Dose-response relation between sulfonylurea drugs and mortality in type 2 diabetes mellitus: a population-based cohort study.

Institute of Health Economics, Faculty of Pharmacy and Pharmaceutical Sciences, University of Alberta, Edmonton, Alta.
Canadian Medical Association Journal (Impact Factor: 5.81). 02/2006; 174(2):169-74. DOI: 10.1503/cmaj.050748
Source: PubMed

ABSTRACT Over the past 30 years, the relation between use of sulfonylureas to treat type 2 diabetes and the risk of cardiovascular events has been vigorously debated. The purpose of this study was to determine if the risk of death changes with level of exposure to sulfonylurea drugs.
This was a retrospective, inception cohort study using administrative data from Saskatchewan Health (1991-1999). The 5795 subjects, identified by their first-ever dispensation for an oral antidiabetic agent, were grouped according to their use of such agents during follow-up. Potential subjects using insulin or combination therapy were excluded. Exposure level was defined by daily dose and degree of adherence. Separate multivariate Cox proportional-hazard models were constructed for each monotherapy group and used to calculate the risk of death associated with higher versus lower exposure category. Disease severity indicators were identified among the administrative data and entered as covariates in each model. The main outcomes were all-cause mortality and death from an acute ischemic event.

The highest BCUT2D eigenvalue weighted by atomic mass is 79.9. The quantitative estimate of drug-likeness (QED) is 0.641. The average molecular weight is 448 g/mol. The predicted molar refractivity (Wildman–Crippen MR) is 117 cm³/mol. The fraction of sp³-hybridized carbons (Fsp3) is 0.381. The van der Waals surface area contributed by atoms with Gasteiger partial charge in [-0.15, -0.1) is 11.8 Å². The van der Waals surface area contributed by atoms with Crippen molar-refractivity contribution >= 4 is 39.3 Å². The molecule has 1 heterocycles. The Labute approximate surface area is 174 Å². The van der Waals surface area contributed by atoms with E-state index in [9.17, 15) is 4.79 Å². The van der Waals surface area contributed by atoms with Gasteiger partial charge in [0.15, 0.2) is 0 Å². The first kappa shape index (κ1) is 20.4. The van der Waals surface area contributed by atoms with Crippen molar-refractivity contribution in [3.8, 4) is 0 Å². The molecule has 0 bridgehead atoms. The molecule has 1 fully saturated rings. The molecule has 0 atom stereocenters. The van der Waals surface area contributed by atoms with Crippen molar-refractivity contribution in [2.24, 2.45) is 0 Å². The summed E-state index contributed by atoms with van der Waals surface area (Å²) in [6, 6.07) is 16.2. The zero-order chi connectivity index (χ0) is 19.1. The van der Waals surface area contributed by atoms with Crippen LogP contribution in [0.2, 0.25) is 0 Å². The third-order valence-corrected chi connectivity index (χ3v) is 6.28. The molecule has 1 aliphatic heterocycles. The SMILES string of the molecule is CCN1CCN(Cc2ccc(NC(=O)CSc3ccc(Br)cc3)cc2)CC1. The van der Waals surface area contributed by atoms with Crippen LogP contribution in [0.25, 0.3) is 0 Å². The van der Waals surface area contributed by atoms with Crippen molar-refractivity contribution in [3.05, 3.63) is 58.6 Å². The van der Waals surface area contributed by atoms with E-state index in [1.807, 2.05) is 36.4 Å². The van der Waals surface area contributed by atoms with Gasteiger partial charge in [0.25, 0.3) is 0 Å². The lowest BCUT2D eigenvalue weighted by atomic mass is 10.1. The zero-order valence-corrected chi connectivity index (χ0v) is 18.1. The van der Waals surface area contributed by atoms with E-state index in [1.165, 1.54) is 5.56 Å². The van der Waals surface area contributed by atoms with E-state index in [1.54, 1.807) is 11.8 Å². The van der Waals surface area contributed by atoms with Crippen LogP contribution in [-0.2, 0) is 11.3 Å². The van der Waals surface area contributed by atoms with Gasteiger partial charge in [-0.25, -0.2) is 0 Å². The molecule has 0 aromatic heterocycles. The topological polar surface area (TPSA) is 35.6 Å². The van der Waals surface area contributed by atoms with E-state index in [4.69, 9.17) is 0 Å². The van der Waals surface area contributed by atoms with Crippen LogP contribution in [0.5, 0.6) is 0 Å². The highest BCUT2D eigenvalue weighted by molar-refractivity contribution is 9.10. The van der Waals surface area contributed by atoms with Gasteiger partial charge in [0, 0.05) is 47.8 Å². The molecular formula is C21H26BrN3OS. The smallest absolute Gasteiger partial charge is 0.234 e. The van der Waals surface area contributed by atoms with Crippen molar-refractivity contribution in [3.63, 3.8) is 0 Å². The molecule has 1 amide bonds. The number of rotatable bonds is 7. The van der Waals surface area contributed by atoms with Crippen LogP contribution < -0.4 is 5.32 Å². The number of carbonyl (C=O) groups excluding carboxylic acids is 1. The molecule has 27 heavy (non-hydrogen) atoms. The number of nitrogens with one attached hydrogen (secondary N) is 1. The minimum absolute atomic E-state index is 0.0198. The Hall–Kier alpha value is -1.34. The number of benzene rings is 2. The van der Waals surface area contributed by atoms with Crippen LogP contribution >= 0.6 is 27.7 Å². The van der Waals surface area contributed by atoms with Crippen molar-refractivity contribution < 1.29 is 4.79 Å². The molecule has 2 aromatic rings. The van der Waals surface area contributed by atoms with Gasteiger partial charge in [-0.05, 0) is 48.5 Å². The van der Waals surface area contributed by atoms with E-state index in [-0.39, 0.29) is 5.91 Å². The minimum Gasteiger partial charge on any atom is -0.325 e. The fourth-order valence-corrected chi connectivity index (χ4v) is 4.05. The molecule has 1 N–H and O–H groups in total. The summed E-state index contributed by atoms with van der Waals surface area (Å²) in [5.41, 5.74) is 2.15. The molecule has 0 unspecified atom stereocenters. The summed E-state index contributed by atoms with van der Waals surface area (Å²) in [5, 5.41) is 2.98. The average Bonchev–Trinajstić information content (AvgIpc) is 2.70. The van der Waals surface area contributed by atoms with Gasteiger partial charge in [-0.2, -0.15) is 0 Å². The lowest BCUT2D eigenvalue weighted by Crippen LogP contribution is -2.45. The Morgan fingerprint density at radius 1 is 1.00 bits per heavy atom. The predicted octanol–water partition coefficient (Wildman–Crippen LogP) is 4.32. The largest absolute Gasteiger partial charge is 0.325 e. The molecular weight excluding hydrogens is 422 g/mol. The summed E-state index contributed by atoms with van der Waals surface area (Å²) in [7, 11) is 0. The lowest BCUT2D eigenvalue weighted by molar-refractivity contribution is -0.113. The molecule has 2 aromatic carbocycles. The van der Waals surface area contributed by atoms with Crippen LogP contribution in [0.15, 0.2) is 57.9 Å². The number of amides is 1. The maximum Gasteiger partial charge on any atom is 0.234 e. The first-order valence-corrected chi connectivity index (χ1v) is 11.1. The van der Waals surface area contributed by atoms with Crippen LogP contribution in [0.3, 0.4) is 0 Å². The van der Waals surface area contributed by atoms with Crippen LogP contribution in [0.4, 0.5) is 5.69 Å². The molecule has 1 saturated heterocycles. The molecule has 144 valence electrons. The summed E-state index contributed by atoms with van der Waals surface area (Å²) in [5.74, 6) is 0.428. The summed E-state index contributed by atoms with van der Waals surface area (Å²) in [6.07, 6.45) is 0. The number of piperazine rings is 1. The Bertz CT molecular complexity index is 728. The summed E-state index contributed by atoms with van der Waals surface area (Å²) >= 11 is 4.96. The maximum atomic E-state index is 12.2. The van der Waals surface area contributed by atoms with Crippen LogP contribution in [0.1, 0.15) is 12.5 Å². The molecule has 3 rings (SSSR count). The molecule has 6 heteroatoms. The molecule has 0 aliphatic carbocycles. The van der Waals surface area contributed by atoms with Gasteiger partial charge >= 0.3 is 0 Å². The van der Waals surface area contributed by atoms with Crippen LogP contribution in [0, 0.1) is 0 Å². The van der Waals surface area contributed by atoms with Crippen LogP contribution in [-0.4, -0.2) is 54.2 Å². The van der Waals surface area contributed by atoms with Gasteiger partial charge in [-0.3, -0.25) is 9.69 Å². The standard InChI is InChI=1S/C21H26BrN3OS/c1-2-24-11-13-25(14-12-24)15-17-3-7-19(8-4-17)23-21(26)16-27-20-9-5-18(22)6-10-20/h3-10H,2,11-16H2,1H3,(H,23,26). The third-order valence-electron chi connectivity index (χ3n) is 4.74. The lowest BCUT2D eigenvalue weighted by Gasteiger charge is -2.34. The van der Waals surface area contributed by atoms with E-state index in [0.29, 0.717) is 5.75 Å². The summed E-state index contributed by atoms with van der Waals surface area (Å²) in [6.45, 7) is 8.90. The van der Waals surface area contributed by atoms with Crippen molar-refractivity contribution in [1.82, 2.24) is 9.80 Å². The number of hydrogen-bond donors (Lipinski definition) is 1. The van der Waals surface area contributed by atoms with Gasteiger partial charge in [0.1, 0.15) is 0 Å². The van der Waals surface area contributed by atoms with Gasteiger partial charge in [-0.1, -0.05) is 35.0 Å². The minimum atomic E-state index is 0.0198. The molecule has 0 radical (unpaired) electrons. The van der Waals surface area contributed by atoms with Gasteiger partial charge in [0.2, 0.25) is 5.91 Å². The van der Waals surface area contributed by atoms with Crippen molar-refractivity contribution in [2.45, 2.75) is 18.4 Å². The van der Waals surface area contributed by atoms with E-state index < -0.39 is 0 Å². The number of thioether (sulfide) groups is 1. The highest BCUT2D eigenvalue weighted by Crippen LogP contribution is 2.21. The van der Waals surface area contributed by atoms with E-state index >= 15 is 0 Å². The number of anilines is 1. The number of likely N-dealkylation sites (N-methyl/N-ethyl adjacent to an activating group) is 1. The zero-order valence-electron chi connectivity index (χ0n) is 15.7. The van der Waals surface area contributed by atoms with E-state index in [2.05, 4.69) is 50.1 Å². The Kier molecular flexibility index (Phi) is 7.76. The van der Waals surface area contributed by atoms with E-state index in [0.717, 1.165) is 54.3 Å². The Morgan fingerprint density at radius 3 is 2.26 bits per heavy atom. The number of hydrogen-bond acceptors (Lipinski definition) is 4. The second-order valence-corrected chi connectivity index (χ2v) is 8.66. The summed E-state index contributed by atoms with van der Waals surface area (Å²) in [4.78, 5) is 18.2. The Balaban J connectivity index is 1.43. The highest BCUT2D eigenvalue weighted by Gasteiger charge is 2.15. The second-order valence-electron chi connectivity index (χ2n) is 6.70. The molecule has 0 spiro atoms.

The mean age of the cohort members was 66.3 (standard deviation [SD] 13.4) years; 43.4% were female; and their mean duration of follow-up was 4.6 (SD 2.1) years. First-generation sulfonylureas were used exclusively by 120 subjects; glyburide, by 4138; and metformin, by 1537. A greater risk of death was associated with higher daily doses of the first-generation sulfonylureas (adjusted hazard ratio [HR] 2.1, 95% confidence interval [CI] 1.0-4.7) and glyburide (HR 1.3, 95% CI 1.2-1.4), but not metformin (HR 0.8, 95% CI 0.7-1.1). Similar associations were observed for death caused by an acute ischemic event.
Higher exposure to sulfonylureas was associated with increased mortality among patients newly treated for type 2 diabetes. The same relation was not observed with metformin. This implies that the manner in which blood glucose concentration is lowered may be as important as achieving recommended glucose targets.

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    ABSTRACT: Background. This study was performed to investigate the influence of a short-term treatment with pioglitazone versus placebo on inflammatory activation of mononuclear cells (mRNA expression/protein secretion of inflammatory markers). Methods and Results. Sixty-three patients with well-controlled type 2 diabetes (52 males, 11 females, age (Mean ± SD): 66 ± 7 yrs, disease duration: 6.6 ± 9.6 yrs, HbA1c: 6.7 ± 0.6%) were randomized to additional 45 mg of pioglitazone or placebo to their existing metformin and sulfonylurea therpay for four weeks in a double-blind study design. Protein risk marker levels (hsCRP, MMP-9, MCP-1, etc.) and the expression of NFκB subunits and NFκB-modulated cytokines from isolated peripheral monocyte/macrophages were determined at baseline and endpoint. There were no changes in HbA1c, but significant biomarker improvements were seen with pioglitazone only. The mRNA marker expression was downregulated by pioglitazone and further up-regulated with placebo (e.g., P105 pioglitazone: −19%/placebo: +6%, RelA: −20%/+2%, MMP−9: −36%/+9%, TNFα: −10%/+14%, P < 0.05 between groups in all cases). Conclusions. Pioglitazone very rapidly down-regulated the activated state of peripheral monocytes/macrophages as assessed by mRNA expression of NFκB and NFκB-modulated cytokines and decreased plasma levels of cardiovascular risk marker proteins independent of glycemic control.